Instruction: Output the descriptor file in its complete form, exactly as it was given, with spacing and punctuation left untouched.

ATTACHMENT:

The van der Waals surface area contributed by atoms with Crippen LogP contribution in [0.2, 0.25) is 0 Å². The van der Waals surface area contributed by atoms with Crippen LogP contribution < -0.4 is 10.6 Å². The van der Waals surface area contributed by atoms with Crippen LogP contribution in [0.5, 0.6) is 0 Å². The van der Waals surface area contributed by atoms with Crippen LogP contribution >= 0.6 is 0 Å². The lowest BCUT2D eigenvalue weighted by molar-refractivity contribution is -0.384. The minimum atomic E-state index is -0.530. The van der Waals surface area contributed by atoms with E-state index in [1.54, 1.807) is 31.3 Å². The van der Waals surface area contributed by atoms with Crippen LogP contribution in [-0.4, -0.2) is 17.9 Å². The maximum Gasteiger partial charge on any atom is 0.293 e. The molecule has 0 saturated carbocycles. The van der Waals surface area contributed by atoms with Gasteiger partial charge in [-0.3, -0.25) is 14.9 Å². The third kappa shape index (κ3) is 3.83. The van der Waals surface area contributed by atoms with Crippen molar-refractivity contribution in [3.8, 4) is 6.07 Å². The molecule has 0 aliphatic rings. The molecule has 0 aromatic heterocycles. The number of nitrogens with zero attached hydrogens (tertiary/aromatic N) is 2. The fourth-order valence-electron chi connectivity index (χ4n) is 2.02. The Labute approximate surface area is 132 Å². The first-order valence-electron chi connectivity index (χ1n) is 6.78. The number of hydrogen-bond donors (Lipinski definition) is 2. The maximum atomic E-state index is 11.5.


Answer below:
The van der Waals surface area contributed by atoms with Crippen LogP contribution in [0.2, 0.25) is 0 Å². The van der Waals surface area contributed by atoms with Crippen LogP contribution < -0.4 is 10.6 Å². The van der Waals surface area contributed by atoms with Crippen LogP contribution in [0.5, 0.6) is 0 Å². The van der Waals surface area contributed by atoms with Crippen LogP contribution >= 0.6 is 0 Å². The lowest BCUT2D eigenvalue weighted by molar-refractivity contribution is -0.384. The minimum atomic E-state index is -0.530. The van der Waals surface area contributed by atoms with E-state index in [1.54, 1.807) is 31.3 Å². The van der Waals surface area contributed by atoms with Crippen LogP contribution in [-0.4, -0.2) is 17.9 Å². The maximum Gasteiger partial charge on any atom is 0.293 e. The molecule has 0 saturated carbocycles. The van der Waals surface area contributed by atoms with Gasteiger partial charge in [-0.3, -0.25) is 14.9 Å². The third kappa shape index (κ3) is 3.83. The van der Waals surface area contributed by atoms with Crippen molar-refractivity contribution in [3.8, 4) is 6.07 Å². The molecule has 0 aliphatic rings. The molecule has 0 aromatic heterocycles. The number of nitrogens with zero attached hydrogens (tertiary/aromatic N) is 2. The fourth-order valence-electron chi connectivity index (χ4n) is 2.02. The Labute approximate surface area is 132 Å². The first-order valence-electron chi connectivity index (χ1n) is 6.78. The number of hydrogen-bond donors (Lipinski definition) is 2. The maximum atomic E-state index is 11.5.